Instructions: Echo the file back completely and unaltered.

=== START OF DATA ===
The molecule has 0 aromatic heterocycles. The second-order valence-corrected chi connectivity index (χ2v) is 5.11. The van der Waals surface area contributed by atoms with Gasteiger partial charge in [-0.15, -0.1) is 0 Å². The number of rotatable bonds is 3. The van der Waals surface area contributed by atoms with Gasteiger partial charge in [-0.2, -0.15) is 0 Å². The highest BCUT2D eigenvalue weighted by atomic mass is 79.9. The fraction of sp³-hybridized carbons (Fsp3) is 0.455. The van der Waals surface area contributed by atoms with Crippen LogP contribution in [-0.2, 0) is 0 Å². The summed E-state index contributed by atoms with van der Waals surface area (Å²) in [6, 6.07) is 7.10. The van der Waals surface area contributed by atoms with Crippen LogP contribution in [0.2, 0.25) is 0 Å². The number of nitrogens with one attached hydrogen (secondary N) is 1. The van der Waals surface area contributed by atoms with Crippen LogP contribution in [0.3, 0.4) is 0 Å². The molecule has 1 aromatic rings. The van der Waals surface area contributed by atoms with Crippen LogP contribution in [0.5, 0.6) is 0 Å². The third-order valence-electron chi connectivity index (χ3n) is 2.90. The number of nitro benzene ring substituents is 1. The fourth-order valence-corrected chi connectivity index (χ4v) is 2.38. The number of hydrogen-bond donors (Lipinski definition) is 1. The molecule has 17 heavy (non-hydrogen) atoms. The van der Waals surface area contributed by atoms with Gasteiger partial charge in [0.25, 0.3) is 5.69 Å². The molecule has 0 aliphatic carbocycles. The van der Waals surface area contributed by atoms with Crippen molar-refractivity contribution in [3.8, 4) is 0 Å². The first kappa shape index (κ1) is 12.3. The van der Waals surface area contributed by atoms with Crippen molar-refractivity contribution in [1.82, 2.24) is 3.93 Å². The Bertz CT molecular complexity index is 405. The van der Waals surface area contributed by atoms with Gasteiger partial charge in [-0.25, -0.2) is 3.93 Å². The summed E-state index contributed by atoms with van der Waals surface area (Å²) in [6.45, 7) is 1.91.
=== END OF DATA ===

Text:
The molecule has 0 aromatic heterocycles. The second-order valence-corrected chi connectivity index (χ2v) is 5.11. The van der Waals surface area contributed by atoms with Gasteiger partial charge in [-0.15, -0.1) is 0 Å². The number of rotatable bonds is 3. The van der Waals surface area contributed by atoms with Gasteiger partial charge in [-0.2, -0.15) is 0 Å². The highest BCUT2D eigenvalue weighted by atomic mass is 79.9. The fraction of sp³-hybridized carbons (Fsp3) is 0.455. The van der Waals surface area contributed by atoms with Crippen LogP contribution in [-0.2, 0) is 0 Å². The summed E-state index contributed by atoms with van der Waals surface area (Å²) in [6, 6.07) is 7.10. The van der Waals surface area contributed by atoms with Crippen LogP contribution in [0.2, 0.25) is 0 Å². The number of nitrogens with one attached hydrogen (secondary N) is 1. The van der Waals surface area contributed by atoms with Crippen LogP contribution in [0.3, 0.4) is 0 Å². The molecule has 1 aromatic rings. The van der Waals surface area contributed by atoms with Crippen LogP contribution in [0.5, 0.6) is 0 Å². The third-order valence-electron chi connectivity index (χ3n) is 2.90. The number of nitro benzene ring substituents is 1. The fourth-order valence-corrected chi connectivity index (χ4v) is 2.38. The number of hydrogen-bond donors (Lipinski definition) is 1. The molecule has 17 heavy (non-hydrogen) atoms. The van der Waals surface area contributed by atoms with Gasteiger partial charge in [0.25, 0.3) is 5.69 Å². The molecule has 0 aliphatic carbocycles. The van der Waals surface area contributed by atoms with Crippen molar-refractivity contribution in [3.8, 4) is 0 Å². The first kappa shape index (κ1) is 12.3. The van der Waals surface area contributed by atoms with Crippen molar-refractivity contribution in [1.82, 2.24) is 3.93 Å². The Bertz CT molecular complexity index is 405. The van der Waals surface area contributed by atoms with Gasteiger partial charge in [-0.25, -0.2) is 3.93 Å². The summed E-state index contributed by atoms with van der Waals surface area (Å²) in [6.45, 7) is 1.91.